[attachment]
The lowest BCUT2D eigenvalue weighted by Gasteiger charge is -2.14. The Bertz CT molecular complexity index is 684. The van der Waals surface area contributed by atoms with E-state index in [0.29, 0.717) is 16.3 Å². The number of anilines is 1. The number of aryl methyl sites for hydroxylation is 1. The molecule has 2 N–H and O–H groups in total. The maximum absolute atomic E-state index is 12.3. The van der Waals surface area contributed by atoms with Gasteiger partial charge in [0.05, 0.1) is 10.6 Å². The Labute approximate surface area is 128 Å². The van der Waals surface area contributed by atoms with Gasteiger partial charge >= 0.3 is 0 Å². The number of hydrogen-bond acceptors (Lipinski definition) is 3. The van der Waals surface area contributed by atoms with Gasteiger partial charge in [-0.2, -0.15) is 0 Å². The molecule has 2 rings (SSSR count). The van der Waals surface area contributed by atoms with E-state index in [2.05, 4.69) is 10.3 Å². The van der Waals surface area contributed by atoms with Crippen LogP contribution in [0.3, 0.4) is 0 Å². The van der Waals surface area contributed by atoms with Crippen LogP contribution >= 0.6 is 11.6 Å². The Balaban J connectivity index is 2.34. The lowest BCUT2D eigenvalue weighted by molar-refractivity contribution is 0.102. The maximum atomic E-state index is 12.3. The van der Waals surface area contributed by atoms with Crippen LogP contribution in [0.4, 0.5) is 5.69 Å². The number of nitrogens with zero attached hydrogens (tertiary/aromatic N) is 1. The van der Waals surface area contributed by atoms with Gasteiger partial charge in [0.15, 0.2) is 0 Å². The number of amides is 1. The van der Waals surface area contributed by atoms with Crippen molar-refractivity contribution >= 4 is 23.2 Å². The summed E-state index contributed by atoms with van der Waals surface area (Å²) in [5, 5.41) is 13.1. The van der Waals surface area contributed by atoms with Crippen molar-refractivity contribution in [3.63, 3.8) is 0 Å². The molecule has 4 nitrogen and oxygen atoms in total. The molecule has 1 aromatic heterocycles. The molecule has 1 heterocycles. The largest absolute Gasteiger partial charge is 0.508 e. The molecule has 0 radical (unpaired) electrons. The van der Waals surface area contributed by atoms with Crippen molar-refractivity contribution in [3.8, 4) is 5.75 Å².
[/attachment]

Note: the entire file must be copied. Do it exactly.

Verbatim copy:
The lowest BCUT2D eigenvalue weighted by Gasteiger charge is -2.14. The Bertz CT molecular complexity index is 684. The van der Waals surface area contributed by atoms with E-state index in [0.29, 0.717) is 16.3 Å². The number of anilines is 1. The number of aryl methyl sites for hydroxylation is 1. The molecule has 2 N–H and O–H groups in total. The maximum absolute atomic E-state index is 12.3. The van der Waals surface area contributed by atoms with Gasteiger partial charge in [0.05, 0.1) is 10.6 Å². The Labute approximate surface area is 128 Å². The van der Waals surface area contributed by atoms with Gasteiger partial charge >= 0.3 is 0 Å². The number of hydrogen-bond acceptors (Lipinski definition) is 3. The van der Waals surface area contributed by atoms with Gasteiger partial charge in [-0.2, -0.15) is 0 Å². The molecule has 2 rings (SSSR count). The van der Waals surface area contributed by atoms with E-state index in [2.05, 4.69) is 10.3 Å². The van der Waals surface area contributed by atoms with Crippen LogP contribution in [0.3, 0.4) is 0 Å². The van der Waals surface area contributed by atoms with Crippen LogP contribution >= 0.6 is 11.6 Å². The Balaban J connectivity index is 2.34. The lowest BCUT2D eigenvalue weighted by molar-refractivity contribution is 0.102. The maximum atomic E-state index is 12.3. The van der Waals surface area contributed by atoms with Crippen LogP contribution in [0.4, 0.5) is 5.69 Å². The number of nitrogens with zero attached hydrogens (tertiary/aromatic N) is 1. The van der Waals surface area contributed by atoms with Gasteiger partial charge in [0.15, 0.2) is 0 Å². The number of amides is 1. The van der Waals surface area contributed by atoms with Crippen molar-refractivity contribution >= 4 is 23.2 Å². The summed E-state index contributed by atoms with van der Waals surface area (Å²) in [5, 5.41) is 13.1. The van der Waals surface area contributed by atoms with Crippen molar-refractivity contribution in [3.63, 3.8) is 0 Å². The molecule has 4 nitrogen and oxygen atoms in total. The molecule has 1 aromatic heterocycles. The molecule has 1 heterocycles. The largest absolute Gasteiger partial charge is 0.508 e. The molecule has 0 radical (unpaired) electrons. The van der Waals surface area contributed by atoms with Crippen molar-refractivity contribution in [3.8, 4) is 5.75 Å².